The experts are only human â€“ There are multiple reasons for bad advice happening. Most of it is unintentional and for the most part participants may be giving the best advice from their body of knowledge. Bias can be introduced into the conversation for several reasons.
- Scope Bias – Some participants have a very narrow perspective of the topic and it is a stretch to go beyond the boundaries of their comfort zone. This causes errors in judgment by applying an irrelevant solution to an unfamiliar topic.
- Confirmation Bias â€“ This is the result of stating information that validates a preconceived notion rather than looking for objective solutions. Evidence supporting the individualâ€™s point of view will be presented and anything that would support an opposite opinion will be ignored.
- Cognitive Bias â€“ There is a natural tendency for people to overestimate their knowledge and abilities and downplay their shortcomings. I wrote an article You Did Not Grow Up In Lake Wobegon about this phenomenon.
- Self Serving Bias â€“ People will almost uniformly claim a greater responsibility for their successes than their failures. Since an online professional forum ties people together with similar interests it is often deemed necessary to maintain a faÃ§ade of success to insure that their brand is preserved.
These are only a few of the many facets of human nature involved, but they all have one thing in common: These are not bad people. They are only people that are compelled by their humanness to act in a manner that can lead to misleading or incorrect advice.
Not all who profess to be experts are bona fide experts â€“ So how can you tell if somebody is a faux expert or a credible source? There are some telltale signs but they are not always obvious.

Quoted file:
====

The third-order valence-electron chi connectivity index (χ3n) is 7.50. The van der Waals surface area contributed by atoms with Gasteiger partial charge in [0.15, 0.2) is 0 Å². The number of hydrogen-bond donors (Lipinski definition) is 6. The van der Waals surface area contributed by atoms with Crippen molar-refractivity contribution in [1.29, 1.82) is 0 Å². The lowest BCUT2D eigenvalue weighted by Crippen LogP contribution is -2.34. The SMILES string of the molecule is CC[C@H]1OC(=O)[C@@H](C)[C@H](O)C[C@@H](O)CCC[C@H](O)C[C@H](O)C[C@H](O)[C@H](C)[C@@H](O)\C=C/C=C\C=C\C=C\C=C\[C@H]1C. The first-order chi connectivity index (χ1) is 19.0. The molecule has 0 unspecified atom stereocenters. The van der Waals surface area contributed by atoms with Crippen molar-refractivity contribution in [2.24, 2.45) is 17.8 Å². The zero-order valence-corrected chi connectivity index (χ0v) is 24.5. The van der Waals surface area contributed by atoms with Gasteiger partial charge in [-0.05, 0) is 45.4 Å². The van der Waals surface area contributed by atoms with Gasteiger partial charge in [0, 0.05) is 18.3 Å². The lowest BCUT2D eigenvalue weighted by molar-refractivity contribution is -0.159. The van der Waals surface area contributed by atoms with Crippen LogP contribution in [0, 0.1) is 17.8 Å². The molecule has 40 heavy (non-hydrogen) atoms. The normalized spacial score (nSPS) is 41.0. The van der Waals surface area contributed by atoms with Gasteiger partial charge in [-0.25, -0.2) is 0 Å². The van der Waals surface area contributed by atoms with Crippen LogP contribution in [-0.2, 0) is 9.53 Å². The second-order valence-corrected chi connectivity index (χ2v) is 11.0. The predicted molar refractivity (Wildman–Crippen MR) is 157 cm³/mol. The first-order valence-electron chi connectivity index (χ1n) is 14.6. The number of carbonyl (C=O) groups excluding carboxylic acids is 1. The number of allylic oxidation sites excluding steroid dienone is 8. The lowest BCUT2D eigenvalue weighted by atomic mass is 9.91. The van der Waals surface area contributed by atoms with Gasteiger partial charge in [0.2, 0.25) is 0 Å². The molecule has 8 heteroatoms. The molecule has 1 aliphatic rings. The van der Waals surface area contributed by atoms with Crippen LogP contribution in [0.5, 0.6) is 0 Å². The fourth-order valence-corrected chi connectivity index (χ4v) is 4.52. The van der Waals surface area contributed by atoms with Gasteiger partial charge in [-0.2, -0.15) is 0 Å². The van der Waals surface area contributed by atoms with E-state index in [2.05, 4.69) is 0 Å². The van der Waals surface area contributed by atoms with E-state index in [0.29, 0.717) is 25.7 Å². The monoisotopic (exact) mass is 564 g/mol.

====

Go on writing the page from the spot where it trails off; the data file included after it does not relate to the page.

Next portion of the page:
- Bandwagon â€“ Using a popular saying, statistic or clichÃ© to make a point has its place in the discussion, but simply parroting a popular viewpoint just to be popular is never appropriate. Challenge: What is the origin/source of this information?
- Negaholics â€“ Individuals that have lost their resume into a black hole or some other similar catastrophe refuse to give up and move on. Their input can show that bad things do happen, but basically they are toxic and donâ€™t offer much meaningful input. Challenge: What could you have done differently?
- Groupthink â€“ This is the tendency of some people to promote harmony and minimize conflict rather than providing a realistic appraisal of the situation. This is not to say that the chat environment should not be cordial, but it is wrong to perpetuate bad advice when so many are counting on good answers. Challenge: Have you considered an alternative because [state reason]?
- Narcissism â€“ Probably the easiest to detect are those who offer advice to others in such a way that it flatters themselves. Much can be learned from the experience of others unless their ego gets in the way of presenting a clear and accurate account. Challenge: Do you think everyone will have the same experience as you?
A chat session on Twitter is the epitome of connecting through social media. Moderating such an event is like herding cats to keep things on topic, but after all since it is â€œsocialâ€ media this can actually add to the flavor. As old friends are seen joining the chat there is always a virtual hug given and an acknowledgement of their presence and expertise by other chatters. New participants are welcomed with open arms and encouraged to comment or ask questions to the group or individually. This is a huge meeting in a room bigger than life where there are literally millions of global impressions in a one hour session. In spite of its flaws, it remains one of the best sources of critical information for a job seeker.
What experience do you have with Twitter chat in addition to those mentioned in this article? In the interest of openness and to improve the online experience, are any of the points made here wrong in your opinion?